The rondalla is an ensemble of stringed instruments played with the plectrum or pick and generally known as plectrum instruments. It originated in Medieval Spain, especially in Catalonia, Aragon, Murcia, and Valencia. The tradition was later taken to Spanish America and elsewhere. The word rondalla is from the Spanish ronda, meaning “serenade. The rondalla was introduced into the Philippines when it was part of the Spanish East Indies. In the early Philippines, certain styles were adopted by the Filipinos, especially guitar and banduria used in the Pandanggo, the Jota, and the Polka. The use of the term comparza was common, however, during the American period in the Philippines, the term rondalla became more used. (Wikipedia)
Philippine Women’s University-Jose Abad Santos Memorial School (PWU-JASMS) has been teaching its high-school and grade school students the art of music in rondalla fashion. I had a chance to watch and listen to their rondalla music when I attended PWU’s 2017 graduation ceremonies held at the Philippine International Convention Center (PICC) last Saturday, July 8… and I was completely blown away!
I was transported back in time and felt that I was one of the Principalia (elite ruling class in the Philippines during the Spanish colonialization) living a good life in the 1800s.
I understand that PWU-JASMS Rondalla has won the NAMCYA (National Music Competitions for Young Artists) Rondalla Ensemble Competition held at the Cultural Center of the Philippines on November 26, 2015. (from PWU Webpage)
The PWU-JASMS Rondalla was also chosen to perform during the gala dinner of the 30th Association of Southeast Asian Nations (ASEAN) Summit hosted by President Duterte last April 29, 2017 attended by the leaders and delegates of the member countries of the ASEAN. (from Lifestyle Inquirer)
Unfortunately, I was unable to take a video of their performance… but fret not, PWU-JASMS has lots of VLOGS at Youtube and here’s one of them – – NAMCYA 2015 Semi-finals (Kayamanan ng Lahi).
Corniche is a buffet restaurant located at Diamond Hotel, a 5-star hotel, along Roxas Boulevard in Manila, Philippines. Its selection of diversified food is composed of Asian, Western, and Japanese cuisines, including a salad and dessert station.
Aside from the delicious food it offers to hotel guests and walk-in customers, Corniche is one of those places that provides excellent service with a smile which makes your dining experience unforgettable… and that’s exactly the very reason why I am one of their frequent diners.
But hey, the Philippines is the home of excellent service with a smile… 🙂
It’s me at the Clark Museum taken last June 25, 2016. To know more about the Clark Museum, please do visit my prior blog post about it… Clark Museum.
The statue depicts an ancient Aeta, believed to be the first settlers in the Philippines. Their descendants still roam the region of Zambales and some migrated to the other parts of the country. Most of them, kicked out of their land like the Indians of North America, are now begging for food and financial assistance to live.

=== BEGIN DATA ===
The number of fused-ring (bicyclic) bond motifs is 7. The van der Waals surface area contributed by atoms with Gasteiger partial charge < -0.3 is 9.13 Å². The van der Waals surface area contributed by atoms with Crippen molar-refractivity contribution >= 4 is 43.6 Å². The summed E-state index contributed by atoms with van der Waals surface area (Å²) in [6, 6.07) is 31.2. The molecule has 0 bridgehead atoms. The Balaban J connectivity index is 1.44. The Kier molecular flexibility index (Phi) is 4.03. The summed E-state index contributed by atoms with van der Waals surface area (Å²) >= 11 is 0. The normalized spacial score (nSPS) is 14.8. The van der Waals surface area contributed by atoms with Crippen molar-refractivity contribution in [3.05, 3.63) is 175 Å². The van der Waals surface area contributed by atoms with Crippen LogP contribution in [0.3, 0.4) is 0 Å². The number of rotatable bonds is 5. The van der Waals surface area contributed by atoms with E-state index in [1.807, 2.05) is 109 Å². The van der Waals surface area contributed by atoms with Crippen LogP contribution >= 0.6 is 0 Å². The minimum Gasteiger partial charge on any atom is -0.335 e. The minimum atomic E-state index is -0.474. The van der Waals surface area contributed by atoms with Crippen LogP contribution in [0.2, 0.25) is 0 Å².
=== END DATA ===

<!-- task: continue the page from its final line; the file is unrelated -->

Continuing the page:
Isn’t it a pity that the ancient settlers are those normally put at the bottom of a country’s social caste system and the foreign invaders lord over them as if the invaders were those who settled in the country first before them?
OriginalPeople.Org: The Aeta (pronounced as “eye-ta,”), Agta or Ayta are an indigenous people who live in scattered, isolated mountainous parts of Luzon, Philippines. They are considered to be Negritos, who are dark to very dark brown-skinned and tend to have features such as a small stature, small frame, curly to kinky afro-like textured hair with a higher frequency of naturally lighter hair color (blondism) relative to the general population, small nose, and dark brown eyes. They are thought to be among the earliest inhabitants of the Philippines, preceding the Austronesian migrations.
The Aeta were included in the group of people termed “Negrito” duringSpanish colonial rule as Negritos. Various Aeta groups in northern Luzon are known as “Pugut” or “Pugot,” a name designated by their Ilocano-speaking neighbors, and which is the colloquial term for those with darker complexions. In Ilocano, the word also means “goblin” or “forest spirit.”
This was me when I graduated in college in 1988…
… And this is me today at 50 years of age, 28 years after! And please, disregard the photobomber behind me. Hehehe!
The Trinidad Moruga Scorpion chili hot sauce…!
A friend of mine who went on tour abroad gave me this hot sauce. She knew that I am fond of chilis and hot sauces and she did some research on what’s the hottest chili in the world and this is what she brought me. She is really sweeeeeeet…!
It is said in a recent study that the Trinidad Moruga Scorpion is now the new world’s hottest chili pepper, with some of its variants measuring more than 2 Million Scoville heat units (the Scoville scale is a measure of the ‘hotness’ of a chilli pepper or anything derived from chilli peppers, i.e. hot sauce). To comparatively know how hot it is, the popular “Habanero” chili pepper is registered at 600,000 SHU. One piece of this Trinidad Scorpion is equivalent to having three Habanero pieces! That’s how hot this Scorpion devil is!
Gotta use 10 swipes of deodorants on my underarm this time… It’ll surely result to a ginermous amount of sweat and tears!
Playing golf is one of my passions. And playing in tournaments has its own merits even if you don’t win.
But I’ll probably have one of my golf clubs replaced… It will surely be broken or messed up after my wife hit my head with it if she saw these photos! Ouch!
I’ll be taking an “internet” break today and will not be able to visit the blogs I am following… Will be enjoying the annual Smart Infinity Golf Classic at Sta. Elena Gof Club in Sta. Rosa, Laguna. 🙂
Have a great Monday, everyone!